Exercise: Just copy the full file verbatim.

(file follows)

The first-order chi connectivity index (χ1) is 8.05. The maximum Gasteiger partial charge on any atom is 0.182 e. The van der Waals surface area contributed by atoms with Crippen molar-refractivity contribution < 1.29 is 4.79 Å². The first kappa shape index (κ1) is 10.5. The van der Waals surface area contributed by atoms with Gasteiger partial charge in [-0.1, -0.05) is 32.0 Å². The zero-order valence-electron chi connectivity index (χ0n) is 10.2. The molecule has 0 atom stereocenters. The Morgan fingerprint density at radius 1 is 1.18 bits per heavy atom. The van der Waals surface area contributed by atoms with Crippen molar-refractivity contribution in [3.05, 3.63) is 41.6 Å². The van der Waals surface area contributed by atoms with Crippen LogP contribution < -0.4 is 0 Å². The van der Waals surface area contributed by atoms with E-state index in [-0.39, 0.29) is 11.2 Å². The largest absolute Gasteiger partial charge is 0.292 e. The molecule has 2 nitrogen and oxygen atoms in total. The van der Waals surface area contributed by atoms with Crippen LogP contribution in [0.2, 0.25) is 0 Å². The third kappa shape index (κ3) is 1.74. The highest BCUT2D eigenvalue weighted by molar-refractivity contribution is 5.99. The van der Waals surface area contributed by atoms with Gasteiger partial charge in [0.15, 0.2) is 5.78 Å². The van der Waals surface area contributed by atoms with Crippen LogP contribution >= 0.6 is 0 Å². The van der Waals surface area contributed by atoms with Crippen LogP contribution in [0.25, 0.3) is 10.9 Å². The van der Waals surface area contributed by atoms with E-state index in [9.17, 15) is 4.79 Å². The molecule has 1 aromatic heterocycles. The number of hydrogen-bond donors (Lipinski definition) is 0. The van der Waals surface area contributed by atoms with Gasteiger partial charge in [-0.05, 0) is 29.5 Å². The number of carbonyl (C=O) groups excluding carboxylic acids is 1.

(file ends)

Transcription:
The first-order chi connectivity index (χ1) is 8.05. The maximum Gasteiger partial charge on any atom is 0.182 e. The van der Waals surface area contributed by atoms with Crippen molar-refractivity contribution < 1.29 is 4.79 Å². The first kappa shape index (κ1) is 10.5. The van der Waals surface area contributed by atoms with Gasteiger partial charge in [-0.1, -0.05) is 32.0 Å². The zero-order valence-electron chi connectivity index (χ0n) is 10.2. The molecule has 0 atom stereocenters. The Morgan fingerprint density at radius 1 is 1.18 bits per heavy atom. The van der Waals surface area contributed by atoms with Crippen molar-refractivity contribution in [3.05, 3.63) is 41.6 Å². The van der Waals surface area contributed by atoms with Crippen LogP contribution < -0.4 is 0 Å². The van der Waals surface area contributed by atoms with E-state index in [-0.39, 0.29) is 11.2 Å². The largest absolute Gasteiger partial charge is 0.292 e. The molecule has 2 nitrogen and oxygen atoms in total. The van der Waals surface area contributed by atoms with Crippen LogP contribution in [0.2, 0.25) is 0 Å². The third kappa shape index (κ3) is 1.74. The highest BCUT2D eigenvalue weighted by molar-refractivity contribution is 5.99. The van der Waals surface area contributed by atoms with Gasteiger partial charge in [0.15, 0.2) is 5.78 Å². The van der Waals surface area contributed by atoms with Crippen LogP contribution >= 0.6 is 0 Å². The van der Waals surface area contributed by atoms with Crippen LogP contribution in [0.25, 0.3) is 10.9 Å². The van der Waals surface area contributed by atoms with E-state index in [9.17, 15) is 4.79 Å². The molecule has 1 aromatic heterocycles. The number of hydrogen-bond donors (Lipinski definition) is 0. The van der Waals surface area contributed by atoms with Gasteiger partial charge in [-0.05, 0) is 29.5 Å². The number of carbonyl (C=O) groups excluding carboxylic acids is 1.